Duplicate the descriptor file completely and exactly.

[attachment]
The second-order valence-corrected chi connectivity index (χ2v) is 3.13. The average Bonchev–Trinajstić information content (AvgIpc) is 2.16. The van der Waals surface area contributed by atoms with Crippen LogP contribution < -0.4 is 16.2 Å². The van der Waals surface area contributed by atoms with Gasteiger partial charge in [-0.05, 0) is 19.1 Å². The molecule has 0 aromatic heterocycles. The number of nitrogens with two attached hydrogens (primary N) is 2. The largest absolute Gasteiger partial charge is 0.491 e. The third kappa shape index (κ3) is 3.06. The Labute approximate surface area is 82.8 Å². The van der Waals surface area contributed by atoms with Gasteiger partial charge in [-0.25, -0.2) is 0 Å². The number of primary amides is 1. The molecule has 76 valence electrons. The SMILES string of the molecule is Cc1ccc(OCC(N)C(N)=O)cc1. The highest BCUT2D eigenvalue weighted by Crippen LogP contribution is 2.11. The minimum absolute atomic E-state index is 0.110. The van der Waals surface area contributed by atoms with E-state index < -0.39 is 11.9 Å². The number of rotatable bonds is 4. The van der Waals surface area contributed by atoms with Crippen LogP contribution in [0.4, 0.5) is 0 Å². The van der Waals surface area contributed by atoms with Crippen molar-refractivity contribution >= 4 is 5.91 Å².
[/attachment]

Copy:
The second-order valence-corrected chi connectivity index (χ2v) is 3.13. The average Bonchev–Trinajstić information content (AvgIpc) is 2.16. The van der Waals surface area contributed by atoms with Crippen LogP contribution < -0.4 is 16.2 Å². The van der Waals surface area contributed by atoms with Gasteiger partial charge in [-0.05, 0) is 19.1 Å². The molecule has 0 aromatic heterocycles. The number of nitrogens with two attached hydrogens (primary N) is 2. The largest absolute Gasteiger partial charge is 0.491 e. The third kappa shape index (κ3) is 3.06. The Labute approximate surface area is 82.8 Å². The van der Waals surface area contributed by atoms with Gasteiger partial charge in [-0.25, -0.2) is 0 Å². The number of primary amides is 1. The molecule has 76 valence electrons. The SMILES string of the molecule is Cc1ccc(OCC(N)C(N)=O)cc1. The highest BCUT2D eigenvalue weighted by Crippen LogP contribution is 2.11. The minimum absolute atomic E-state index is 0.110. The van der Waals surface area contributed by atoms with E-state index < -0.39 is 11.9 Å². The number of rotatable bonds is 4. The van der Waals surface area contributed by atoms with Crippen LogP contribution in [0.4, 0.5) is 0 Å². The van der Waals surface area contributed by atoms with Crippen molar-refractivity contribution >= 4 is 5.91 Å².